Top 4 Hygiene Mistakes You’re Probably Making

Aug hygiene

You brush twice a day, you floss once a day, and you’re always careful to never miss a day. You’re confident your oral hygiene routine is top notch. But is it possible there are some common mistakes in that routine? At my Lewisburg dental office, we’re always happy to hear our patients are working hard at home to keep their smiles healthy, but we want to make sure they aren’t making mistakes that could ultimately harm their teeth.

1. Ignoring Your Tongue

Your tongue harbors a lot of sneaky bacteria in all its nooks and crannies, which can contribute to bad breath and lead to tooth decay. Since the tongue is in frequent contact with teeth, the bacteria can transfer and start to cause damage to the enamel. A gentle scrub with your toothbrush or a tongue scraper successfully removes a lot of the dangerous bacteria and keeps your pearly whites safe.

2. Foregoing The Rinse

After eating, brushing your teeth may be the last thing on your mind, especially if it’s after lunch during a crazy work day. While we’d love it if patients brushed following each meal, sometimes it’s just not possible. Instead, rinse with some water. Water helps wiggle out any food particles that may be lingering around and neutralizes acid, keeping your teeth safe. If you do have a chance to brush after eating, we recommend waiting at least 30 minutes. Meals that are high in acid can weaken enamel, and if you brush when enamel is weak, you may do more harm than good.

3. Storing Your Brush Incorrectly

Between the long oval cases that your whole brush can fit into, the caps that cover just the bristles, and shutting it behind the bathroom cabinet, there are many different ways you can store your toothbrush. But which way is the right way? It’s pretty simple. Just stand your toothbrush bristle end up and allow it to air dry.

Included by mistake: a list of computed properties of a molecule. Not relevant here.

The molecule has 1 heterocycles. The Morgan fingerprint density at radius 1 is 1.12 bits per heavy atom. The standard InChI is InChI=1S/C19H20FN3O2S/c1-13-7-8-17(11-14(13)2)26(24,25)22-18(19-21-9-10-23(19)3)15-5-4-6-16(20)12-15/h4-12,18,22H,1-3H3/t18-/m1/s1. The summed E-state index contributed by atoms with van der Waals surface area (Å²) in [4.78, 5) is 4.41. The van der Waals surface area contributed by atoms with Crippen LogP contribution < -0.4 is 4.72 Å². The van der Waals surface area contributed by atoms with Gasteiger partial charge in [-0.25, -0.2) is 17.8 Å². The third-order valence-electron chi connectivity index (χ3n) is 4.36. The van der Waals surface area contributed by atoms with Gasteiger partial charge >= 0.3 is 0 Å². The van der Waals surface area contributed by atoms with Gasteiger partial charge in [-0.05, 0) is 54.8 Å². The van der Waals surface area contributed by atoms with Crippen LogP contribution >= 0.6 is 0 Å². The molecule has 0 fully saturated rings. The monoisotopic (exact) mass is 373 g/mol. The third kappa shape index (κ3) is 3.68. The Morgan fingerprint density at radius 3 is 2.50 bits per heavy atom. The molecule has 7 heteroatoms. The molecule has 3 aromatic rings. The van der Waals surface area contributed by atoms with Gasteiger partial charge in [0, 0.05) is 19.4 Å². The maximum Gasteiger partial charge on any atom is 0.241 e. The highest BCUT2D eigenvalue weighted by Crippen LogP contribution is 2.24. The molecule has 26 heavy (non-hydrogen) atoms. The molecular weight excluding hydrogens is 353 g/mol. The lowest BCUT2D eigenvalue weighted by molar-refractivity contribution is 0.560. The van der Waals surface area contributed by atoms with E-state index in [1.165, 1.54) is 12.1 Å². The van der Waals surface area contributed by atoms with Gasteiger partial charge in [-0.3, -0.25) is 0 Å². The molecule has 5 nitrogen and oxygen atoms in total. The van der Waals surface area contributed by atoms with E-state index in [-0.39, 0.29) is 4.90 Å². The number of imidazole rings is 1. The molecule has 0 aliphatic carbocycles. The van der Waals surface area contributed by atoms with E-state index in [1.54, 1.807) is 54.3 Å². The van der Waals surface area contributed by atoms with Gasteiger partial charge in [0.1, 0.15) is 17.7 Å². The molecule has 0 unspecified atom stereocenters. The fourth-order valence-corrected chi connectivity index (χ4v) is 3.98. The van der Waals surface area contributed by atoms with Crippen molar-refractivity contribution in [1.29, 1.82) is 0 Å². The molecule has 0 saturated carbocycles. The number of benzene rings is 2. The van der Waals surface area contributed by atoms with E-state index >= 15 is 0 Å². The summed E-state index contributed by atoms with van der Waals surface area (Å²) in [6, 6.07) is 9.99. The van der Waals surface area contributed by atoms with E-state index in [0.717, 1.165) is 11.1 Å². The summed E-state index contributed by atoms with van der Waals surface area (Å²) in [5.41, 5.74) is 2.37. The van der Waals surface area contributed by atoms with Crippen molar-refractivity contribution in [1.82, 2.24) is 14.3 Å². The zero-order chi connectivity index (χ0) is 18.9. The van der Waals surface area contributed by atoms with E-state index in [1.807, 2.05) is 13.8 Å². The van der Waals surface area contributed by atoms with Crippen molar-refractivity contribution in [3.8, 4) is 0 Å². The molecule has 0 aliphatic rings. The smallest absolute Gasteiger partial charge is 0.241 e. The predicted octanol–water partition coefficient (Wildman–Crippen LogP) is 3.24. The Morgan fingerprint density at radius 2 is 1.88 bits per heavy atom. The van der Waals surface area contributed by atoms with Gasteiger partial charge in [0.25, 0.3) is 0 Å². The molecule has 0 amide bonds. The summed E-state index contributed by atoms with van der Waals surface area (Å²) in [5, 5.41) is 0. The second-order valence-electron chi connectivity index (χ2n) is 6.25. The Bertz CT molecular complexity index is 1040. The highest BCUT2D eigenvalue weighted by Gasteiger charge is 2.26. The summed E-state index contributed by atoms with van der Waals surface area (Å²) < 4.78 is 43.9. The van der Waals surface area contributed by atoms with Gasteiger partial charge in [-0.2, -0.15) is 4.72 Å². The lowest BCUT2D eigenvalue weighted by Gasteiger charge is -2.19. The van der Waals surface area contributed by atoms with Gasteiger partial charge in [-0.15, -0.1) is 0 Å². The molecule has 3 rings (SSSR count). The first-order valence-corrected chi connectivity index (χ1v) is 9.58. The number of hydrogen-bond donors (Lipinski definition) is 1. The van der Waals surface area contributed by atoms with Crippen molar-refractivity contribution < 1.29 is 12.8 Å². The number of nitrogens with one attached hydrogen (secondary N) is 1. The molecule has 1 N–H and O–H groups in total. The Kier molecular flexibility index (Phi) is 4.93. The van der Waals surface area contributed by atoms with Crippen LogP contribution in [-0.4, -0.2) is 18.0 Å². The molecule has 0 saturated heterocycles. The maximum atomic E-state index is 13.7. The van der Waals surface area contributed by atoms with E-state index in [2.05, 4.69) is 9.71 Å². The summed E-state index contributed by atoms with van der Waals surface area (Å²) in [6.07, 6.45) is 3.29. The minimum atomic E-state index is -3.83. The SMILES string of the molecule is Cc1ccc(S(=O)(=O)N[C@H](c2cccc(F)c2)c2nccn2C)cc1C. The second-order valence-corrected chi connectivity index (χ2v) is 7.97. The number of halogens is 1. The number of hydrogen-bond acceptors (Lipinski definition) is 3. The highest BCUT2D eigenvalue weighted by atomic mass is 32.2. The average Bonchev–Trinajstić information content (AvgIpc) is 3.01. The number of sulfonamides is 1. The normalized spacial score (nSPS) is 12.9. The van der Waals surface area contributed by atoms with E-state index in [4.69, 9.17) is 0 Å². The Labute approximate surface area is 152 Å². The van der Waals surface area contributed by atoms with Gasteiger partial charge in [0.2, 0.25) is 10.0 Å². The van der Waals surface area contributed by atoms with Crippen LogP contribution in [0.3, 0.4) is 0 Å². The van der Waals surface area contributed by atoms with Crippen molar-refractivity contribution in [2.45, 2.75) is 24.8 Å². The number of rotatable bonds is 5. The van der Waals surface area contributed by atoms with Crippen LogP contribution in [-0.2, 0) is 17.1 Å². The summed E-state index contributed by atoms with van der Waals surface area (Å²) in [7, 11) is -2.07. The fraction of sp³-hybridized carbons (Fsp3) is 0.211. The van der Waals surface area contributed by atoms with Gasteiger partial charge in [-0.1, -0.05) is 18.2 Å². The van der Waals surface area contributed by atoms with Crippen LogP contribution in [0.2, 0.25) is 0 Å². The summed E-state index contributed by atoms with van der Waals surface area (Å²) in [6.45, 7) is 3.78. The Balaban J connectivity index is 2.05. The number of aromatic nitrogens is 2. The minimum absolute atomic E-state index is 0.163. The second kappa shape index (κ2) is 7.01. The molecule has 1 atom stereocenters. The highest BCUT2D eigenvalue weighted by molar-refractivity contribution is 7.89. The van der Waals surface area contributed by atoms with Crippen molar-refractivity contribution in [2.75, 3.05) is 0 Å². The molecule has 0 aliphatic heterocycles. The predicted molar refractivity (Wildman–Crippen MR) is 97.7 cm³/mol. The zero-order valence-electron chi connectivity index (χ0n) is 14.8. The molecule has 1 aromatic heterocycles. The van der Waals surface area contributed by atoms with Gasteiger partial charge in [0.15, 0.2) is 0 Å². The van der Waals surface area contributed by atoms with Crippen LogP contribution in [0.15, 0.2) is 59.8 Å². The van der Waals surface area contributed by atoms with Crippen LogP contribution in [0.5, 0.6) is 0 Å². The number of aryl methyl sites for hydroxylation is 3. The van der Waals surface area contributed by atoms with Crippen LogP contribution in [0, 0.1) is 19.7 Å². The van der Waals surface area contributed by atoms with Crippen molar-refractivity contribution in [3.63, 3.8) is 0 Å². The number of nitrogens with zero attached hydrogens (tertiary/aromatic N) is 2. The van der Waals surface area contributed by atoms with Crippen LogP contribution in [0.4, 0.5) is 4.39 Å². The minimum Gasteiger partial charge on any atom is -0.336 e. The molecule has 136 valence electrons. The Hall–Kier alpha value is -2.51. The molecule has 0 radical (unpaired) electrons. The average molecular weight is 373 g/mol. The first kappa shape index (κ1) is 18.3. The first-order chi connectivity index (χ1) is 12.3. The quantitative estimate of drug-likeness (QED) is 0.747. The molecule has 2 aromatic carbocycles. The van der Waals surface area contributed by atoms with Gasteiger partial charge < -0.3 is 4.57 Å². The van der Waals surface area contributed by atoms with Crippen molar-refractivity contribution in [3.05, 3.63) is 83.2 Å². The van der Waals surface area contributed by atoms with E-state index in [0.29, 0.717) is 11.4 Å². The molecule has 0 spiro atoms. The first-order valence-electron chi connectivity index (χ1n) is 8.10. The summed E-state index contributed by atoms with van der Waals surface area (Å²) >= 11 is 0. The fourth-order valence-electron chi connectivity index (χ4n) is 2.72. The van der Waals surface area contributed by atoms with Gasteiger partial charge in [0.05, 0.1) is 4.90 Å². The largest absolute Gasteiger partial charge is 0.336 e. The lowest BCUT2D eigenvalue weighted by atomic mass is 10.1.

4. Brushing Too Hard

Usually when we try to clean something, a good, hard scrubbing is a great idea. But not when it comes to our teeth. Brushing too hard can damage gums and even cause them to recede. Additionally, too much pressure can weaken enamel, and without enamel, teeth are more susceptible to decay. Instead, try using gentle, small circles.

Along with a proper at-home oral hygiene routine, regular visits to my dental office in Lewisburg are necessary for a healthy smile. Visiting us at least twice a year helps catch any potential problems early, allows us to monitor your oral hygiene habits, and keeps your smile in its best shape for life.

Accepting patients from Lewisburg, Selinsgrove, and Williamsport

Osteoporosis Diagnosis from Your Dentist?


We know it sounds weird, but your dentist may be the first person in your medical team to suspect and diagnose osteoporosis. At my dental office in Lewisburg, we take your health seriously, and not just your oral health. Which is why we not only want to educate patients on the risks and signs of osteoporosis, but also how we can help diagnose it.

What is Osteoporosis?

Osteoporosis is a bone disorder that reduces bone density and causes them to weaken. While it typically affects women who are 50 or older, osteoporosis can happen to anyone. Currently, 10 million Americans suffer from osteoporosis and another 34 million are at risk for developing it. When your bone density weakens, your body becomes much more susceptible to serious, life-threatening bone breaks.


Some of the signs of osteoporosis may go unnoticed for a while, and many individuals don’t realize they have a problem until the osteoporosis causes a serious break or fracture. However, many signs of osteoporosis show up first in the mouth, since it’s the only part of your body that is x-rayed so regularly!

Some of the signs your dentist look for include:

  • Bone loss around teeth and in the jaw
  • Tooth loss — without the strong bone, teeth are more likely to fall out
  • Gum disease
  • Low bone density in x-rays

The earlier osteoporosis is caught, the earlier treatment can begin and the risk for serious injury decreases.


  • Get enough calcium and vitamin D through your diet or supplements
  • Move it, move it! Exercise, particularly muscle-building exercises, can help
  • Put down the cigarettes
  • Limit alcohol
  • Decrease caffeine intake
  • Maintain regular dental appointments

Keeping up with regularly scheduled appointments at my Lewisburg dental office is important not only for your oral health, but for your whole body’s health too. At every visit, we’ll monitor your mouth for any signs of osteoporosis. If we suspect osteoporosis, we’ll work with you to find the best treatment.
Serving patients from Lewisburg, Selinsgrove, and Williamsport.

Common Dental FAQs and Answers